Medicare Means Testing
As more baby boomers turn 65, Medicare enrollment is projected to swell from 57 million in 2016 to around 64 million in 2020 and 81 million by 2030.1
In 2015, legislation known as the “Doc Fix” changed the formula used to reimburse physicians for Medicare services, offering a long-term solution for one of Medicare’s most pressing fiscal challenges. Once again, the costs were offset by raising Medicare premiums for some higher-income retirees.2
Income-related Medicare premiums reduce strain on the federal budget by imposing higher costs on beneficiaries with greater financial means. Now more than ever, it is important to consider your health insurance options carefully and to factor rising health-care costs, including potential Medicare surcharges, into your retirement planning.
Original Medicare consists of Part A hospital insurance and Part B medical insurance (for physician services, outpatient care, and lab tests). These programs are administered directly by the federal government and have standardized services, premiums, and deductibles.
Two additional forms of coverage are offered by Medicare-approved private insurance companies and have varying premium costs and benefits. Part C Medicare Advantage is an alternative to Original Medicare, and plans often include prescription drug coverage and other benefits. (Participants must still pay Part B monthly premiums.) Part D Prescription Drug Coverage can be purchased by people who have Original Medicare or Medicare Advantage Plans that do not offer drug benefits.
Those enrolled in Original Medicare also have the option of purchasing Medicare Supplement Insurance (Medigap), which is offered by private insurance companies. Medigap insurance helps cover out-of-pocket costs such as deductibles, copays, and coinsurance (up to plan limits).
Most people sign up for Medicare when they turn 65. Medicare Part A is premium-free for most beneficiaries, but Part B requires monthly premiums, so workers who are covered by an employer-sponsored health plan might wait before signing up for Part B.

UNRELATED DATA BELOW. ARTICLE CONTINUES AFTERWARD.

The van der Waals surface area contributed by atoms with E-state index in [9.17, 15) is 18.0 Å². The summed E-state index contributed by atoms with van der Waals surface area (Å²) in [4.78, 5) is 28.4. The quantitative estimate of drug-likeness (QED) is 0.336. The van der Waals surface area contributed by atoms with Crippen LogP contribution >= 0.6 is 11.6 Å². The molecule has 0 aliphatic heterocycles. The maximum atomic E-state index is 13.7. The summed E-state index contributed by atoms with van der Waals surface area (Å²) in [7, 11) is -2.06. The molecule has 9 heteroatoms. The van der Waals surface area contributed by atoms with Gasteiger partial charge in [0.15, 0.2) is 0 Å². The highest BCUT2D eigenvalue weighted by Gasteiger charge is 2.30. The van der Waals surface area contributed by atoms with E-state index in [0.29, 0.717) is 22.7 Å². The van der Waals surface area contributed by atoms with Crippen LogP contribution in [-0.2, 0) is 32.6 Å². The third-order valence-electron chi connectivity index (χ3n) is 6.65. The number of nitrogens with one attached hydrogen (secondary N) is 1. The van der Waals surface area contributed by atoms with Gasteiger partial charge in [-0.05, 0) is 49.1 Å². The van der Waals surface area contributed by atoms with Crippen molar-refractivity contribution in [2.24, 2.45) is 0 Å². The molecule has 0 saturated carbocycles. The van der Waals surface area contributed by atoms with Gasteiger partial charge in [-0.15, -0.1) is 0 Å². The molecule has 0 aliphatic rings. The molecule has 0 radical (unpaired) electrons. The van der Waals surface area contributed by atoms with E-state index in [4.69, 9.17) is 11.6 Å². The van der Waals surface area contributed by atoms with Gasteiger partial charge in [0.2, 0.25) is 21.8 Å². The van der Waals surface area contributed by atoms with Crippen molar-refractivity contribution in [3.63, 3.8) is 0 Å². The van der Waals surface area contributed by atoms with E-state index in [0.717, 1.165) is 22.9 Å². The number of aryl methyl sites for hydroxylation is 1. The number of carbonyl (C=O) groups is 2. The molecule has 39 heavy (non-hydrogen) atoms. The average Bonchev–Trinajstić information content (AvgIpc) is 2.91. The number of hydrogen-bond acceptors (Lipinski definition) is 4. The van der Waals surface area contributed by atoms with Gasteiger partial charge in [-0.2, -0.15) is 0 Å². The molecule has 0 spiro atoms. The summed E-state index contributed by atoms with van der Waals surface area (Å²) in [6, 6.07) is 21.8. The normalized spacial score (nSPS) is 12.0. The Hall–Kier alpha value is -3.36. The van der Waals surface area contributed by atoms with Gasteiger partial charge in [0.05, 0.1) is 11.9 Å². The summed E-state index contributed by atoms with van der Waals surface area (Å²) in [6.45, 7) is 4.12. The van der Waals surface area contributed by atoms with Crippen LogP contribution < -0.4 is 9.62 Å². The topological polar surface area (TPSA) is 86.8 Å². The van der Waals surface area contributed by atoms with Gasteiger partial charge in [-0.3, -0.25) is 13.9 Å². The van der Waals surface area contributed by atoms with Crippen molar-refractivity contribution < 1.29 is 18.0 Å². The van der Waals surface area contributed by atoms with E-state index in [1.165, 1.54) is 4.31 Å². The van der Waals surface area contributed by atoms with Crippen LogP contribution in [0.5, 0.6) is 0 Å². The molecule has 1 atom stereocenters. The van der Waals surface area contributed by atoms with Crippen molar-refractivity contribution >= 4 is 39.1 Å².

Coverage changes can be made during Medicare’s Open Enrollment period from October 15 to December 7 each year.
Though you can enroll in a Medigap plan at any time, the best time to do so is during the initial Medigap open enrollment period — the six-month period that begins on the first day of the month in which you are 65 or older and enrolled in Medicare Part B. During this time, you can buy any Medigap policy sold in your state for the same premium the company charges to healthy enrollees, even if you have health problems.
Means testing for Part B began in 2007 after passage of the Medicare Modernization Act in 2003. A provision of the Affordable Care Act established income-related premiums for Part D.
Income-related Medicare premiums are based on modified adjusted gross income (MAGI). Individuals with MAGIs above $85,000 ($170,000 for married couples) may already be paying surcharges for Part B and Part D coverage. Beginning in 2018, Medicare beneficiaries with incomes between $133,501 and $214,000 ($267,001 and $428,000 for married couples) will be required to pay higher Part B and Part D surcharges than they currently do. It’s estimated that these higher surcharges could cost the average affected individual about $1,000 per year ($2,000 for a married couple).3
Faced with rising health-care costs, more cost sharing, longer life expectancies, and diminishing health-care benefits, future retirees could see a growing portion of their budgets consumed by health care. Creating a long-term plan to save for, manage, and reduce medical costs could help strengthen your financial position in retirement.